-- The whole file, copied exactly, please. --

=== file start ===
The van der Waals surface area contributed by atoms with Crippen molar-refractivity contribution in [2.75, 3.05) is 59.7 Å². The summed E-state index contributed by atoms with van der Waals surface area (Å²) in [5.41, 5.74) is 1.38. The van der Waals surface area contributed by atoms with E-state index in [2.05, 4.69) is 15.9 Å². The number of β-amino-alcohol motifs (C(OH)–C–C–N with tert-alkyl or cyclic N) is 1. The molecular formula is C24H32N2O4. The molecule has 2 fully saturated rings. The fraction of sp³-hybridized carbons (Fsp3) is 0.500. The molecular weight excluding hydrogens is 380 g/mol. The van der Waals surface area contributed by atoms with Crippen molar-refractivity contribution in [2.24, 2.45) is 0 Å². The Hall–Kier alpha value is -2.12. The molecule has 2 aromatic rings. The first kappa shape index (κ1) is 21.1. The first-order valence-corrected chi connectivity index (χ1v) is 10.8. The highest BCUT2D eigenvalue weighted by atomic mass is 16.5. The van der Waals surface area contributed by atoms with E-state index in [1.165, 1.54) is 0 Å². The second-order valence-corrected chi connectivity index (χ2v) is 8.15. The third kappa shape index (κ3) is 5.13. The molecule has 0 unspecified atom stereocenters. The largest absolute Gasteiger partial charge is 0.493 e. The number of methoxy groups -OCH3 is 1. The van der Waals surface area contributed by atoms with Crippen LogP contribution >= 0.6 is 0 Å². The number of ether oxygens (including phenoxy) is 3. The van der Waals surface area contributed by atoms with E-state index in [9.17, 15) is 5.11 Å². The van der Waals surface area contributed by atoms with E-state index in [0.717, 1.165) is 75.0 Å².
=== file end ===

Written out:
The van der Waals surface area contributed by atoms with Crippen molar-refractivity contribution in [2.75, 3.05) is 59.7 Å². The summed E-state index contributed by atoms with van der Waals surface area (Å²) in [5.41, 5.74) is 1.38. The van der Waals surface area contributed by atoms with E-state index in [2.05, 4.69) is 15.9 Å². The number of β-amino-alcohol motifs (C(OH)–C–C–N with tert-alkyl or cyclic N) is 1. The molecular formula is C24H32N2O4. The molecule has 2 fully saturated rings. The fraction of sp³-hybridized carbons (Fsp3) is 0.500. The molecular weight excluding hydrogens is 380 g/mol. The van der Waals surface area contributed by atoms with Crippen molar-refractivity contribution in [2.24, 2.45) is 0 Å². The Hall–Kier alpha value is -2.12. The molecule has 2 aromatic rings. The first kappa shape index (κ1) is 21.1. The first-order valence-corrected chi connectivity index (χ1v) is 10.8. The highest BCUT2D eigenvalue weighted by atomic mass is 16.5. The van der Waals surface area contributed by atoms with E-state index in [1.165, 1.54) is 0 Å². The second-order valence-corrected chi connectivity index (χ2v) is 8.15. The third kappa shape index (κ3) is 5.13. The molecule has 0 unspecified atom stereocenters. The largest absolute Gasteiger partial charge is 0.493 e. The number of methoxy groups -OCH3 is 1. The van der Waals surface area contributed by atoms with Crippen LogP contribution >= 0.6 is 0 Å². The number of ether oxygens (including phenoxy) is 3. The van der Waals surface area contributed by atoms with E-state index in [9.17, 15) is 5.11 Å². The van der Waals surface area contributed by atoms with E-state index in [0.717, 1.165) is 75.0 Å².